Project SafeSpace receives $2.5 million federal grant
FRANKFORT, Ky. – Governor Steve Beshear has announced the launch of a new collaboration between state agencies, universities and nonprofits to improve the behavioral health and treatment of children in the child welfare system.
Project SafeSpace is designed to assess trauma that may have been experienced by children in out-of-home care and seek treatments that best meet the children’s mental and behavioral health needs. Nearly 7,200 children are in out-of-home care in Kentucky.
The new project is a partnership among the Kentucky Cabinet for Health and Family Services (CHFS), the University of Louisville (UofL) along with several other universities, and governmental and nonprofit agencies.
“For many children in foster care, the social and emotional ordeal of displacement after being abused or neglected by a loved one is life-shattering,” Gov. Beshear said. “The treatment provided through this grant will give children a new hope for healing. This type of collaboration is essential to ensure our foster children have the opportunity to become productive members of our communities.”
Access to behavioral health services for Kentucky children is limited, particularly in rural areas, and children in out-of-home care are not consistently screened for behavioral health needs, said CHFS Secretary Audrey Tayse Haynes.
While finding permanency for children in foster care is a top priority, the cabinet’s focus is also on the overall well-being of those children, she said.
“Children in foster care are more likely to have significant mental health concerns that affect their development,” Secretary Haynes said. “This grant has a special emphasis on the adoption and pre-adoption population, so children who find their ‘forever families’ will also have a lifetime of well-being.”
UofL’s Kent School of Social Work will lead the project, oversee the partners’ collaboration and evaluate the initiative.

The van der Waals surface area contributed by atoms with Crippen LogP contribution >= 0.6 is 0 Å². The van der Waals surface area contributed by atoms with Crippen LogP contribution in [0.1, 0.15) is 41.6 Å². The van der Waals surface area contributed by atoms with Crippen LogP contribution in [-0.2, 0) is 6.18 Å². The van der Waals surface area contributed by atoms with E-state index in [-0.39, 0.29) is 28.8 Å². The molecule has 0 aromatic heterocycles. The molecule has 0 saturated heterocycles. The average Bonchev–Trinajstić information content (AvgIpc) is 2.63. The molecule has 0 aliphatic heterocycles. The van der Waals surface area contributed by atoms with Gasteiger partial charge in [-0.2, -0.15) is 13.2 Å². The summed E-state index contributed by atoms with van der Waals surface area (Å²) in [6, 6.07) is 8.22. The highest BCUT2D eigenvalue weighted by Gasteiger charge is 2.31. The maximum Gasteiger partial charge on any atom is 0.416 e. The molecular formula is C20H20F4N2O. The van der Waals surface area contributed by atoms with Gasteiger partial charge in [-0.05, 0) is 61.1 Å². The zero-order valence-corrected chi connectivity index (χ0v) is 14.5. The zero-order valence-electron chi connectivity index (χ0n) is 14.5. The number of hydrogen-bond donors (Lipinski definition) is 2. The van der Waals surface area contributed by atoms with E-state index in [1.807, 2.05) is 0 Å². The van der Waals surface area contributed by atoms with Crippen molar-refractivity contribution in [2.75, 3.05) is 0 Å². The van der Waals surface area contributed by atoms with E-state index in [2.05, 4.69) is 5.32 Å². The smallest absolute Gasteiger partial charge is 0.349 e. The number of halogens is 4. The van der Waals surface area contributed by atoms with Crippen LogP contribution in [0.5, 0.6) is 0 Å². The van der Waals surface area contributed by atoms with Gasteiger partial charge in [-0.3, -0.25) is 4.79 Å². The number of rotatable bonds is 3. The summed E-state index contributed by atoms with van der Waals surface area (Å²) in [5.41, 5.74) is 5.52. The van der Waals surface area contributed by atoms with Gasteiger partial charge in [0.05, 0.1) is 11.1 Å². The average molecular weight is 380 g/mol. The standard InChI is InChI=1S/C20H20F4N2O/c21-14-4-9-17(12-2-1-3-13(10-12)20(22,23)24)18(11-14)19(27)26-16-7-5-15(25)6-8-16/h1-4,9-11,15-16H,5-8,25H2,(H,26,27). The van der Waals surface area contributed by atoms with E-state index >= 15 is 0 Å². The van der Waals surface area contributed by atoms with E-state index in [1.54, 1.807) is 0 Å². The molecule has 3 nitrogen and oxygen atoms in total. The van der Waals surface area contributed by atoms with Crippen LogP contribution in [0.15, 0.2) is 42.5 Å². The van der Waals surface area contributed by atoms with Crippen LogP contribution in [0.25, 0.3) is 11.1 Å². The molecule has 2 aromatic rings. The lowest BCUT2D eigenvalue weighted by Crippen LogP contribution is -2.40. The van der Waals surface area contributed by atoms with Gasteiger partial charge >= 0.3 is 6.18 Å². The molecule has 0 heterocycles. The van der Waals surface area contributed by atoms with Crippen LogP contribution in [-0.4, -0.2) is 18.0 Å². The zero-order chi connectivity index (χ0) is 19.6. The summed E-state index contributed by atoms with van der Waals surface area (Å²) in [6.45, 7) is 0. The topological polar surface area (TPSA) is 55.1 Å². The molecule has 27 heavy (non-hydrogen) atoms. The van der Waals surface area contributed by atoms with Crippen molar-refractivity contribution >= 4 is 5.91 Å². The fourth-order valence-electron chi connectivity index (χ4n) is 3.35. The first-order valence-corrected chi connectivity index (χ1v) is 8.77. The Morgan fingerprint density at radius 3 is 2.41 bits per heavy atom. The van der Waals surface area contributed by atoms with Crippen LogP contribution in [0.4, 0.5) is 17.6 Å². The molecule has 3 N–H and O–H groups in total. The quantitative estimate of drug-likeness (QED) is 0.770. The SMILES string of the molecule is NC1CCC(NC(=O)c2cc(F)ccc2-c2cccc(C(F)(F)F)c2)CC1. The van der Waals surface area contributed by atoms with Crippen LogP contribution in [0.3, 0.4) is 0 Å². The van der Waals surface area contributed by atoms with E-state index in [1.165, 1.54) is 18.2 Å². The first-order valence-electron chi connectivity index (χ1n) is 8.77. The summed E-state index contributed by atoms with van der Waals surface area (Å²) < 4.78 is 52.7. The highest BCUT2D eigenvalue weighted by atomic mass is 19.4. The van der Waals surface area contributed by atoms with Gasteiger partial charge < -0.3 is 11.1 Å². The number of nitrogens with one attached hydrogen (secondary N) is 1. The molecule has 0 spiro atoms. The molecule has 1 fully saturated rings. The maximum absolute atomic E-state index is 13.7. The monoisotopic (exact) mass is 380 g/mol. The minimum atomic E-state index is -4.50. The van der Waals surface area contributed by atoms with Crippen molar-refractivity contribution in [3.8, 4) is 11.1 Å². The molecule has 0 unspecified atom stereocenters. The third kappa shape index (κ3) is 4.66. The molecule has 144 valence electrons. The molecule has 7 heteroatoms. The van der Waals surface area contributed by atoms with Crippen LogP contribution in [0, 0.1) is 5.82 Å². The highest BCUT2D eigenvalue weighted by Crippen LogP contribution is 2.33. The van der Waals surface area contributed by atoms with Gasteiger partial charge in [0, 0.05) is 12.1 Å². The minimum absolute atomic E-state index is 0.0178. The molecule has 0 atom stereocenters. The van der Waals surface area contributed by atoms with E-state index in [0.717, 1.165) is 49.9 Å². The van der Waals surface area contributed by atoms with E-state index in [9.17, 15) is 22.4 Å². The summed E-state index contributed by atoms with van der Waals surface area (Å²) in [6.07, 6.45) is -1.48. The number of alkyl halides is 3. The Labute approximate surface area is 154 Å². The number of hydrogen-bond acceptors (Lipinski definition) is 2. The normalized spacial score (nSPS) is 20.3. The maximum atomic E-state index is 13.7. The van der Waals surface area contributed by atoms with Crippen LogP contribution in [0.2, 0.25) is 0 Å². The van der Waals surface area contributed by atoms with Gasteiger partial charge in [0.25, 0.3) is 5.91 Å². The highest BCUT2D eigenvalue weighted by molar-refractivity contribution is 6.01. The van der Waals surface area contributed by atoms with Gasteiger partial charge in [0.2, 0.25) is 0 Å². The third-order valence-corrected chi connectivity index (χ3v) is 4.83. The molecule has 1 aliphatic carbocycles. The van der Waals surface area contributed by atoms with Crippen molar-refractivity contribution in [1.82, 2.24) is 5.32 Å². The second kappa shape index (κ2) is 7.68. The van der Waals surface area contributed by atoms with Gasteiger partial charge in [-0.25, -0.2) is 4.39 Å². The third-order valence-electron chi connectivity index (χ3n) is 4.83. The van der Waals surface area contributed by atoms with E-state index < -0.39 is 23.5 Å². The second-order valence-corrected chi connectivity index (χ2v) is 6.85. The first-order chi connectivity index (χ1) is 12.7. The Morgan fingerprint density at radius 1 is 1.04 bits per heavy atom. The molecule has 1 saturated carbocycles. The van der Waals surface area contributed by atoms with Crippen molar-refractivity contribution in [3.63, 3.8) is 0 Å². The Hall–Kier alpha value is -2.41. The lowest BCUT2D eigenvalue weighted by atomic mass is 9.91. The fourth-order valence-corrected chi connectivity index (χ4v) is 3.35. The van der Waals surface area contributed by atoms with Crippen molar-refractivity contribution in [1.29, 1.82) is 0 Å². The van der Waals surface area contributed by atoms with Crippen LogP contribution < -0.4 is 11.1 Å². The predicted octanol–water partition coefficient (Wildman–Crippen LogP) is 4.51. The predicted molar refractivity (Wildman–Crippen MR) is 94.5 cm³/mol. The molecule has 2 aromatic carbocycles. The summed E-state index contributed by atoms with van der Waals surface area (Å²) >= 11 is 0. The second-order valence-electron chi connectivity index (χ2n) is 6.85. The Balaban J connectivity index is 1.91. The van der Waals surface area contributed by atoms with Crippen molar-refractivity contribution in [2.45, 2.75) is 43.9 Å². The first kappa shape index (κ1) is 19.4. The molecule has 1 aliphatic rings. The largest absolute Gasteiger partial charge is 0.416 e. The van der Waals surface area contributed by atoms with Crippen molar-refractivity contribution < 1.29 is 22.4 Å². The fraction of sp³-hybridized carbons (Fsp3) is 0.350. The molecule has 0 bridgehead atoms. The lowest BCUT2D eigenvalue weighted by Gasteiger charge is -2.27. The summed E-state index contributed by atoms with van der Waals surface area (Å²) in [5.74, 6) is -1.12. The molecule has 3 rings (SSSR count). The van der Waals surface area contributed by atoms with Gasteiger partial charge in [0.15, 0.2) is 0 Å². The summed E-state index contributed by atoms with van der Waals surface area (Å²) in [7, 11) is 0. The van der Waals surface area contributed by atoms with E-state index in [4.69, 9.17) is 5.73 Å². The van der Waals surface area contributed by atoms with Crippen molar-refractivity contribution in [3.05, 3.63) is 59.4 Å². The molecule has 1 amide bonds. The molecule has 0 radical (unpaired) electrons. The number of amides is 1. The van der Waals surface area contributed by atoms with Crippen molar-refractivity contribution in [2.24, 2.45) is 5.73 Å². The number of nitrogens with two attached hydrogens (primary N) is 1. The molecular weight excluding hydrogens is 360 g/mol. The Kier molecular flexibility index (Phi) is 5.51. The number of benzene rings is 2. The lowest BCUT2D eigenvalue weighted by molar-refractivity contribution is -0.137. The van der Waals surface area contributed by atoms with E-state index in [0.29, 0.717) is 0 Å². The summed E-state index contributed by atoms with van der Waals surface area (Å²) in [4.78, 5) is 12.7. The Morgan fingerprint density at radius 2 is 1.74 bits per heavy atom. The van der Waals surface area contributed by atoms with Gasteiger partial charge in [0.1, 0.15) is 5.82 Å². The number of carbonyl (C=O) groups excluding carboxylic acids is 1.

“Project SafeSpace will allow us to make a real difference for children and families served by the child welfare system because of the focus on assessing what they really need and providing proven services to help them flourish,” said Crystal Collins-Camargo, UofL associate professor of social work and the project leader. “The partnership forged by the university and the child welfare and behavioral health systems brings the right people to the table to tackle the complex needs of these vulnerable children through a true sense of collaboration.”
Partnering agencies for Project SafeSpace include:
- University of Louisville;
- CHFS Department for Community Based Services;
- CHFS Department for Behavioral Health, Developmental and Intellectual Disabilities;
- CHFS Department for Medicaid Services;
- Eastern Kentucky University;
- University of Kentucky;
- Children’s Alliance of Kentucky;
- Kentucky Partnership for Families and Children;
- Youth Leadership Council; and
- Kentucky Youth M.O.V.E.
The project is funded through a $2.5 million grant by the U.S. Department of Health and Human Services’ Administration on Children, Youth and Families. The five-year grant period began in October. The first year’s allotment is $425,000, with $500,000 annually for the next four years.
The project will begin in two pilot regions before being implemented throughout the rest of the Commonwealth.
For more information about becoming a foster parent, log on to http://chfs.ky.gov/dcbs/dpp/faqfostercare.htm or call 1-800-232-KIDS (1-800- 232-5437).